As this is the very first time in my life that I've ever done a "blog", I'm hoping that it lives up to my expectations.
I first started keeping chickens in February 2008. I'd toyed with the idea for a couple of years and seriously thought about getting some "pretty" ones. Then I saw the programmes on TV by Jamie Oliver and Hugh Fearnley-Whittingstall in January highlighting the plight of battery chickens. "That's it!" I thought, "I'm going to rescue some ex-battery chooks and give them a life". So, armed with the Battery Hen Welfare Trust website, I set about getting more information and put my name down for 4 chickens. I bought a coop from Ebay, and with a friend, made a movable run. Then came the big day! On February 23rd off I trotted to Wales to see the rescue co-ordinator and pick up "the girls". Now I had printed out the driving instructions and they told me that it would take about 1 and a half hours to get there. I always leave myself at least 10 minutes "getting lost" time but this time I needed 90 minutes! I got really lost but I did manage to phone Leanne and get more directions.
When I eventually arrived at the rescue centre, Leanne asked me if I could only take the 4 I'd originally asked for, or would I like 6. I couldn't say no, now could I? So 6 girls came home to their nice new coop, which I named "Chuckingham Palace". They all looked so pathetic, almost featherless, frightened of seeing this new big wide world, and all huddled together just as they'd been used to doing in their battery cages. I named them Hyacinth, Ivy, Myrtle, Hazel, Rose and Poppy (I like flowers :)). It took a couple of days for them to realise that this was home now, and they soon settled into a routine, eating well, and providing me with lovely fresh eggs each day. I gradually started to let them out of the run and roam around the garden and veggie patch. This was March so nothing much was growing, and I hadn't planted any veggies out yet. They de-weeded, de-slugged, and manured the garden superbly :)
In April, I decided that although it was lovely to see the girls roaming around the garden, when summer came I'd like to have a bit of lawn and some flower beds, as well as being able to leave the conservatory door open without the chooks wandering into the house. so I sectioned off a large part of the garden with chicken wire and made a sort of archway with a gate. A bit ricketty, but what the heck! it served it's purpose.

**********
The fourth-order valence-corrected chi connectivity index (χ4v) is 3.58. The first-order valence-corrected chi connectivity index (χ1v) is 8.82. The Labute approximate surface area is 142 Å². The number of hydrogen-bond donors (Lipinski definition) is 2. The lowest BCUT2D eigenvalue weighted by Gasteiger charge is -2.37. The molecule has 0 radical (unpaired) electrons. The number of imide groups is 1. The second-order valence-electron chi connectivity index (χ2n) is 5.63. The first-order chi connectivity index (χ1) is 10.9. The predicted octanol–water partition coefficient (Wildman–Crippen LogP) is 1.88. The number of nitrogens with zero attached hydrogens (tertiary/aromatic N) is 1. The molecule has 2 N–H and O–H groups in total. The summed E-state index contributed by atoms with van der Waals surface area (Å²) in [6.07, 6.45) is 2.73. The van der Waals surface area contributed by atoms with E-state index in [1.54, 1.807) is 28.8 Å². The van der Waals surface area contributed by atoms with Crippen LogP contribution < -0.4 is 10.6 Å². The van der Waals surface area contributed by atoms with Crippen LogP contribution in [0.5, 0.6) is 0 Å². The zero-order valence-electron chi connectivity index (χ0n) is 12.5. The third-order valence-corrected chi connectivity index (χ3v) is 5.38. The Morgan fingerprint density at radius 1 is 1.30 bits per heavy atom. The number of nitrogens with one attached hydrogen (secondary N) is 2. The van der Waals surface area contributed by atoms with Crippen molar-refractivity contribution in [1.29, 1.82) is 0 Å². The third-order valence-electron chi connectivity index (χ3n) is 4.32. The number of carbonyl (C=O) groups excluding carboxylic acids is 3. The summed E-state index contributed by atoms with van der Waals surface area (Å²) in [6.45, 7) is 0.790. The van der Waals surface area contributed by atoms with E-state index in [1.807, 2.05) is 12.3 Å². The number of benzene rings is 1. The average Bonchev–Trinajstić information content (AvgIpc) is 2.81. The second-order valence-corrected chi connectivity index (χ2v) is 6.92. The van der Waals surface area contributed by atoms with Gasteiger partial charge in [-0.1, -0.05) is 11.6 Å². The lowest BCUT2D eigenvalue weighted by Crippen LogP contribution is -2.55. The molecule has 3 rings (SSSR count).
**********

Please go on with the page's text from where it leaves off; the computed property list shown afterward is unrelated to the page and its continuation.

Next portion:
Towards the end of May, one Sunday when 3 of my granddaughters were visiting, I had the bright idea of letting them adopt an ex-battery chicken each and I would look after them as long as they came over to help to clean out the coop, and help with the food costs. They were so excited! We contacted another rescue co-ordinator who was easier to get to, and asked if we could have 3, and went to Coventry to collect them. I'd managed to get a large rabbit hutch from Freecycle and converted it to a coop with nest boxes and sleeping area, and fixed to previous run to it so the new girls could settle in without too much hassle. These chickens were even more pathetic than my original ones, a bit smaller, and hardly any feathers at all. The children named these 3 Janet, Maggie and Sheldon. They did settle down very well, perhaps seeing other chickens at the other side of the wire was a help. They laid 2 or 3 eggs every day that I kept separate for the children.
Becci and Baz (Emily, Hope and Pheobe's mum and dad) had a "chat" and realised that they'd have room in their own garden for the chooks, and that they'd like another 3 as well. 1 converted dog kennel and 2 weeks later saw Janet, Maggie and Sheldon move again to their permanent home.
With the 3 "newbies" gone, I thought my flock was a bit small, so when Bec said that she'd asked Ian Farrar for another 3, I also contacted him and asked for 3 as well.
June 21st we went again to Coventry to collect our new additions. These chickens were in much better condition than the last ones, bigger and not so many missing feathers, just bald necks. Bec and her girls took 3, and I took 4 (don't like odd numbers!). Bec's 3 got on really well with Janet, Maggie and Sheldon almost straight away, but I had tantrums from my existing chooks when I put Violet, Daisy, Iris and Petunia into the isolation coop and run. What a racket!! I thought the neighbours would complain, but they didn't. I even had 2 eggs from them the first day :)
For the last 3 days, I've been letting the new ones out of the run close to bedtime so they can start to get to know each other close up. Yes, there's been a few scraps and complaints, but on the whole, not too much to worry about. Today I let them all out together at 6.30am and things have been fine. The original 6 seem to stay together and the new 4 stay together, though all are sharing the same feeder.
More posts and pictures later ................................. if this works that is :)